I called Forrest with about four hours to go until sundown to see if he wanted to surf. He asked if I wanted to go night surfing and I said "DOWN!".
I convinced him to drive up to Lowers, but while waiting for the sun to go down my lack of sleep from the previous night caught up with me. I started feeling lethargic and was over the undertaking (see what I did there?) that is the Lowers trek.
We decided to surf Oside Pier and suited up about twenty minutes after dusk. While doing so, we were asked by some patrons of the overpriced 333 restaurant if we were night surfing and they were amped for us. We saw what appeared to be a five foot closeout set break and I started to get excited. Forrest said that's the biggest wave he's seen in the last six weeks.
As we descended down the stairs, we saw a beehive of activity.; Lots of campfires (smaller than bonfires) and people buzzing about.
I recommended we walk down the beach a ways because of the current the south swells inevitably bring.
It was funny entering the water while people left. Perhaps this is how firemen feel when they're rushing to a place where people are fleeing. My experience was at a much slower tempo, though.
I made it out with dry hair and we realized we'd paddled out too far. There was a lone sponger sitting inside of us with no one else out. The angle of the swell made it very hard to read the waves. I could see a peak spring up by the pier, but then, darkness. A way to think about is when someone starts a sentence but the last half of it is muffled, and you have to piece the sentence together contextually and based on what you know about the person.
The atmosphere was a lot of fun. The myriad of pier lights gave the water a stadium-like atmosphere. The scene was completed by what felt like cheering fans (though they were fishing families with lines out).
My first wave was one that Forrest was in a better spot for. I thought he'd caught it, so I pulled back. He yelled me onto it, and a last ditch effort of mine was successful. Unfortunately, the right closed out, so I straightened out and angled hard on a bottom turn so my momentum would carry me over the wash.
It was a bit of a battle to keep paddling away from the pier. The monofilament fishing lines are almost translucent in the yellow lights and though I didn't touch one, I was paranoid about getting wrapped up in them.
I was getting a little frustrated. The light would give us a clue, but then we had to guess as to whether we were in the right spot for the waves. It was an interesting phenomenon that we grew tired of after about a half-hour.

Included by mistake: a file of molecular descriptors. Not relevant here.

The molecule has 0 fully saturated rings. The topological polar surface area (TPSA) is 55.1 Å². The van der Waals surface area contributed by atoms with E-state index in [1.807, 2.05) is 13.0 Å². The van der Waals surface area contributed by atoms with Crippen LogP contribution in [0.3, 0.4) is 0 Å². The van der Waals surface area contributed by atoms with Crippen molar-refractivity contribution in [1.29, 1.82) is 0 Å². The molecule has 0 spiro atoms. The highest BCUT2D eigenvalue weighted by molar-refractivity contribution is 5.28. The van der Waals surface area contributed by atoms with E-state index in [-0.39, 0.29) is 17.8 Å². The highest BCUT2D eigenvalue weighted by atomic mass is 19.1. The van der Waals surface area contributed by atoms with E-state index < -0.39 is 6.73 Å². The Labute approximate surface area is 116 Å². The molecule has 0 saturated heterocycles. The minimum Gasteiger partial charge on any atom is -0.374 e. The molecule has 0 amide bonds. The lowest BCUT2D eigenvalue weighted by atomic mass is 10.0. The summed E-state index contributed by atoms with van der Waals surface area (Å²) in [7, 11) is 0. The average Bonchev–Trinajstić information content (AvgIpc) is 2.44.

Eventually, we decided to try the north side of the pier. The sponger had caught a couple of waves I could have had and we were night surfing to ditch the crowds. Forrest wanted to go in and walk through but I convinced him to just paddle through, threading the pier pilings.
It's always unnerving to paddle through. I'd never done it in the dark before. The darkness gave it another level of excitement, because we were doing it almost blind. A wave could easily come in and bash us against the barnacled pilings.
We dodged the fishing lines, threaded the pilings then dodged another set of fishing lines. Things seemed different right away on the north side. We were being pulled away from the pier and the light hit the waves at a much friendlier angle.
My first north side wave was a left on which I pumped, while imagining where on the wave I might be. I pumped a couple of times and went for what I thought was going to be a floater, but I misread the lip in the dim light and turned it into a banked angle off the top, a move you see longboarders do. My brain commanded my body weight onto my back foot and I lost it upon descent.
I forgot to put an end edit on this video, so feel free to quit watching after the wipeout:
I heard two women on the pier shouting to us. One had a distinct, mischevious cackle. I couldn't hear most of what they were saying, but I did catch, "I'm so scared for them!".
My second and last wave was another left that I caught well when it was nice and steep. I pumped a couple of times and sailor-dived (dove?) off of it.
I went in and ran up to the pier to cheer Forrest on. He wasn't able to catch a good one. I caught up with him at the bottom of the ramp and he said he'd invited those ladies out for a drink. What a PIMP!
Forrest then saw them and was surprised by what he saw. Let's just say his threesome fantasy took a hard left towards Cougarville. We walked with them towards Forrest's car and he made an excuse about having to get me back to my wife.
What a month July was! Well, the first half was incredible. Here's the breakdown:
La Bocana 6
Tyson or Tyson Adjacent: 3
La Bocanita 3
Punta Roca 2
Las Flores 1
El Zonte Left 1
El Recodo 1
D Street 1
Bail of the month goes to the second session of the month: the pearling wipeout at La Bocanita
Wave of the month: Tough one. It's a tie between the wave upon which I saw the lightning strike reflected and the SICK turn I did at Medios (right by La Bocanita) on the eighth.
I'm mostly over my desire to move to El Salvador full time. I now have my sights set on convincing my wife to move to Kauai with me. If she says no, I will be heartbroken, but I have faith I will find someone else...!